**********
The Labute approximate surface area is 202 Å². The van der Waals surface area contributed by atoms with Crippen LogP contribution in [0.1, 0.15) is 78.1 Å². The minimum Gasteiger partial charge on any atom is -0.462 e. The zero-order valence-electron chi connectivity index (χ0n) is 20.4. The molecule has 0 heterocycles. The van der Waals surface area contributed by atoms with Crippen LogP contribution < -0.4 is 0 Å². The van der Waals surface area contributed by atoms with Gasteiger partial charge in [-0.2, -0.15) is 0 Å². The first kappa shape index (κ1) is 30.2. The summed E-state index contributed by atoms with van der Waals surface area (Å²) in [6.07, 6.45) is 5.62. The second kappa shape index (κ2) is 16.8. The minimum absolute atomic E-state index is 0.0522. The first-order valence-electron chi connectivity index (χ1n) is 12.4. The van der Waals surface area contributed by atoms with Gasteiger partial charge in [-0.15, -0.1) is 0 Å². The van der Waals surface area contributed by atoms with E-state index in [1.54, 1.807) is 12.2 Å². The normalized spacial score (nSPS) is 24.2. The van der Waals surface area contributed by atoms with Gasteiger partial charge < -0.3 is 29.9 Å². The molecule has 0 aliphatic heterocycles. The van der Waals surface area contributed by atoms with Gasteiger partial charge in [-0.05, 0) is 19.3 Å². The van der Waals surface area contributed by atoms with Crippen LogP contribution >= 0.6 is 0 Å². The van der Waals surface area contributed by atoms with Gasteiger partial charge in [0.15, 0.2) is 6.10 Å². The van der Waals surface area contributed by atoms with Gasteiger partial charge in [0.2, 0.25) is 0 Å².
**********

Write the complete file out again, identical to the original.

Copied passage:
The Labute approximate surface area is 202 Å². The van der Waals surface area contributed by atoms with Crippen LogP contribution in [0.1, 0.15) is 78.1 Å². The minimum Gasteiger partial charge on any atom is -0.462 e. The zero-order valence-electron chi connectivity index (χ0n) is 20.4. The molecule has 0 heterocycles. The van der Waals surface area contributed by atoms with Crippen LogP contribution < -0.4 is 0 Å². The van der Waals surface area contributed by atoms with Gasteiger partial charge in [-0.2, -0.15) is 0 Å². The first kappa shape index (κ1) is 30.2. The summed E-state index contributed by atoms with van der Waals surface area (Å²) in [6.07, 6.45) is 5.62. The second kappa shape index (κ2) is 16.8. The minimum absolute atomic E-state index is 0.0522. The first-order valence-electron chi connectivity index (χ1n) is 12.4. The van der Waals surface area contributed by atoms with Gasteiger partial charge in [-0.15, -0.1) is 0 Å². The van der Waals surface area contributed by atoms with E-state index in [1.54, 1.807) is 12.2 Å². The normalized spacial score (nSPS) is 24.2. The van der Waals surface area contributed by atoms with Gasteiger partial charge < -0.3 is 29.9 Å². The molecule has 0 aliphatic heterocycles. The van der Waals surface area contributed by atoms with Gasteiger partial charge in [-0.05, 0) is 19.3 Å². The van der Waals surface area contributed by atoms with Crippen LogP contribution >= 0.6 is 0 Å². The van der Waals surface area contributed by atoms with Gasteiger partial charge in [0.15, 0.2) is 6.10 Å². The van der Waals surface area contributed by atoms with Gasteiger partial charge in [0.2, 0.25) is 0 Å².